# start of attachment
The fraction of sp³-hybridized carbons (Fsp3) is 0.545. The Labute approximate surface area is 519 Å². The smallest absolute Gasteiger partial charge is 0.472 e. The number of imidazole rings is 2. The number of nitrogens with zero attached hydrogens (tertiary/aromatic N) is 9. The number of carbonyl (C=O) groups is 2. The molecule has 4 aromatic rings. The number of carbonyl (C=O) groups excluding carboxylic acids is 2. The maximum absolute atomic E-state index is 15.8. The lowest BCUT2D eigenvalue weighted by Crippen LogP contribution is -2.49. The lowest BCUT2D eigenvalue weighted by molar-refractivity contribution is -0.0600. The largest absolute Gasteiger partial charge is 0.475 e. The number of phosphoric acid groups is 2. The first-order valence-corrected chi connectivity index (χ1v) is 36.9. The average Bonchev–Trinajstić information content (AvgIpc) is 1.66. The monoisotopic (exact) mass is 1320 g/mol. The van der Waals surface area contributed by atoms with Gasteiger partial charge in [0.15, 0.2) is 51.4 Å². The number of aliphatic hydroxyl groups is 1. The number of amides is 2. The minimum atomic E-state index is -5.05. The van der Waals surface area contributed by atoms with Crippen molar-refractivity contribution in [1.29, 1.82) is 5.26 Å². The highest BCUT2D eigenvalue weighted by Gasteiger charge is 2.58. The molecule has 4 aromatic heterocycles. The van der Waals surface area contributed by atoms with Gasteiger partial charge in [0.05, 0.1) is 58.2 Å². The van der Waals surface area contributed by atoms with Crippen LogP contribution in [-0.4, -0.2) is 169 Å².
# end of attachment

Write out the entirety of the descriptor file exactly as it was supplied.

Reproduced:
The fraction of sp³-hybridized carbons (Fsp3) is 0.545. The Labute approximate surface area is 519 Å². The smallest absolute Gasteiger partial charge is 0.472 e. The number of imidazole rings is 2. The number of nitrogens with zero attached hydrogens (tertiary/aromatic N) is 9. The number of carbonyl (C=O) groups is 2. The molecule has 4 aromatic rings. The number of carbonyl (C=O) groups excluding carboxylic acids is 2. The maximum absolute atomic E-state index is 15.8. The lowest BCUT2D eigenvalue weighted by Crippen LogP contribution is -2.49. The lowest BCUT2D eigenvalue weighted by molar-refractivity contribution is -0.0600. The largest absolute Gasteiger partial charge is 0.475 e. The number of phosphoric acid groups is 2. The first-order valence-corrected chi connectivity index (χ1v) is 36.9. The average Bonchev–Trinajstić information content (AvgIpc) is 1.66. The monoisotopic (exact) mass is 1320 g/mol. The van der Waals surface area contributed by atoms with Gasteiger partial charge in [0.15, 0.2) is 51.4 Å². The number of aliphatic hydroxyl groups is 1. The number of amides is 2. The minimum atomic E-state index is -5.05. The van der Waals surface area contributed by atoms with Crippen molar-refractivity contribution in [1.29, 1.82) is 5.26 Å². The highest BCUT2D eigenvalue weighted by Gasteiger charge is 2.58. The molecule has 4 aromatic heterocycles. The van der Waals surface area contributed by atoms with Gasteiger partial charge in [0.05, 0.1) is 58.2 Å². The van der Waals surface area contributed by atoms with Crippen LogP contribution in [-0.4, -0.2) is 169 Å².